Week in Review: Execution always trumps ‘me too’ model
By Karamjit Singh October 31, 2014
- Ideas that copy are common in the startup world
- Hailo plans to win in Singapore via execution
A PRIVATE investor and sought-after mentor was in Singapore in September to attend TechVenture 2014, one of the top technology conferences in the country. As is becoming the norm with technology conferences, there was a pitching session with selected startups given the opportunity to sell their growth story to investors.
Surprisingly this investor said he saw a lot of ‘me too’ ideas among this group of supposedly top-tier startups.
I have already been hearing that about Singapore in the past, and of course it is a common observation made here in Malaysia too.
But guess what? I heard the same comment made in Norway when talking to a journalist and the founder of a startup there.
So if ideas are not the differentiator, what is? It would be easy to say the differentiator should then be the team behind the idea, but when I spoke to 500 Startups managing partner Khailee Ng last week, he shared that among the key things he looks at before investing is the “execution ability of the founder and his team.”
That has been a consistent theme across the 30-over South-East Asian companies Ng has invested in over the past one year on behalf of 500 Startups.
And it is this ability to execute that will likely determine who would be the winner in the taxi-booking app war in Singapore because the island-nation has just welcomed its latest entry into market.
One would think that the traction, brand awareness and funding resources behind the current top two players GrabTaxi and EasyTaxi would have scared away any logical thinking entrepreneur, but yet we now have UK-founded Hailo throwing its hat into a market that already has one of the best taxi services in the world. Are they crazy?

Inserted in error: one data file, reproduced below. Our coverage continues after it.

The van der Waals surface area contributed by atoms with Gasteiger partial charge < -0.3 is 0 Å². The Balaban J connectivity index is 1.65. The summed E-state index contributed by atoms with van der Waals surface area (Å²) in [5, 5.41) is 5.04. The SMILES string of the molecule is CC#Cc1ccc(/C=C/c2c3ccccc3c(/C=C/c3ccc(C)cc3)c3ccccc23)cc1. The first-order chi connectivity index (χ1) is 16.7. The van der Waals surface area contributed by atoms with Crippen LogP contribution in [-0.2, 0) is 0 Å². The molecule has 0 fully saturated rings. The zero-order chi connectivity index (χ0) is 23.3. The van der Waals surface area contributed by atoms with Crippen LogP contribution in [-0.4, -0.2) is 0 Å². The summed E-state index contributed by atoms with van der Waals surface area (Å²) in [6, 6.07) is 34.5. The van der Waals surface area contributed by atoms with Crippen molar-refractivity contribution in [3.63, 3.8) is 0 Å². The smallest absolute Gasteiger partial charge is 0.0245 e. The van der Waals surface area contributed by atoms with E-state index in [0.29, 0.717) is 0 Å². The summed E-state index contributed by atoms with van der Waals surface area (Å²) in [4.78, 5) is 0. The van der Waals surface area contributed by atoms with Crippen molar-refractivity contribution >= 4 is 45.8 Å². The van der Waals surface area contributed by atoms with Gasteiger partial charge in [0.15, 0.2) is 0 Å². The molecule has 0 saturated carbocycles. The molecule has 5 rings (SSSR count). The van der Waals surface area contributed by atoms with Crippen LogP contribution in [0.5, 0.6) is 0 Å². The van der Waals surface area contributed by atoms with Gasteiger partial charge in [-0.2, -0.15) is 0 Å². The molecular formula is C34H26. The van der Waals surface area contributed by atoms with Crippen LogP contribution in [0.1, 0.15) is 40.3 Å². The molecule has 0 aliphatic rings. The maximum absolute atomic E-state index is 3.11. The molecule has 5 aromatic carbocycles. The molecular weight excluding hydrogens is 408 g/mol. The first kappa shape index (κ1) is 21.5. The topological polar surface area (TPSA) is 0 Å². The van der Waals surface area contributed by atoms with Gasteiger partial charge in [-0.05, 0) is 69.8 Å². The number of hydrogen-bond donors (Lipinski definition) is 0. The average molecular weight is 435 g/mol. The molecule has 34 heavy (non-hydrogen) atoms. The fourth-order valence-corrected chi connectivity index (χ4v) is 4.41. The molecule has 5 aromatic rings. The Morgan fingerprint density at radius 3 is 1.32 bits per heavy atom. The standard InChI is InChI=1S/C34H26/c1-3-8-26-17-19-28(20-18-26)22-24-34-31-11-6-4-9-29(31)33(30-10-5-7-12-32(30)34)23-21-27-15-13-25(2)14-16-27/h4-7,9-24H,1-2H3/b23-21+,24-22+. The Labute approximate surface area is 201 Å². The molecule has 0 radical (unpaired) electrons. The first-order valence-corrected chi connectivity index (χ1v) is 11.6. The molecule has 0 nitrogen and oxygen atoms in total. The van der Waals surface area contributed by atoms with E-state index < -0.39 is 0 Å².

If they are, then they’re crazy to the tune of US$100 million because that is how much they have raised so far with some leading venture capitalists and funds from established telcos such as KDDI of Japan. Oh, and they even have a certain Richard Branson taking a bet on them.
And if you read Gabey Goh’s article on them today, you will note how they share their game plan for penetrating the market. They are also clearly smart enough to know when to call it quits, having pulled out of the US market to focus on Asia where they feel their business model, refined in Europe, can be replicated successfully.
The next obvious question is: If they dare compete in the efficient Singapore market, how long can they resist the temptation to enter the Malaysian market, home to one of the planet’s poorest taxi services? Where customers have to actually plead with a driver to see if he is willing to take them to their destinations?
But moving on now, joining TechVenture as one of the top technology conferences in Singapore is EmTech Singapore, organised by MIT Technology Review.
Digital News Asia, as a media partner, is excited about the conference not just because it brings almost 50 amazing entrepreneurs and super-smart executives together as speakers, along with almost 400 delegates, but also because our Digerati50 will be part of the delegates’ welcome pack.
This will bring the entrepreneurs we featured onto the radar of the speakers and delegates, who will be coming from all over the world.
Do sign up before Nov 7 if you wish to enjoy the early bird pricing for the conference. Meanwhile, our most-read story of the week was redONE winning the postpaid war against the Big 3.
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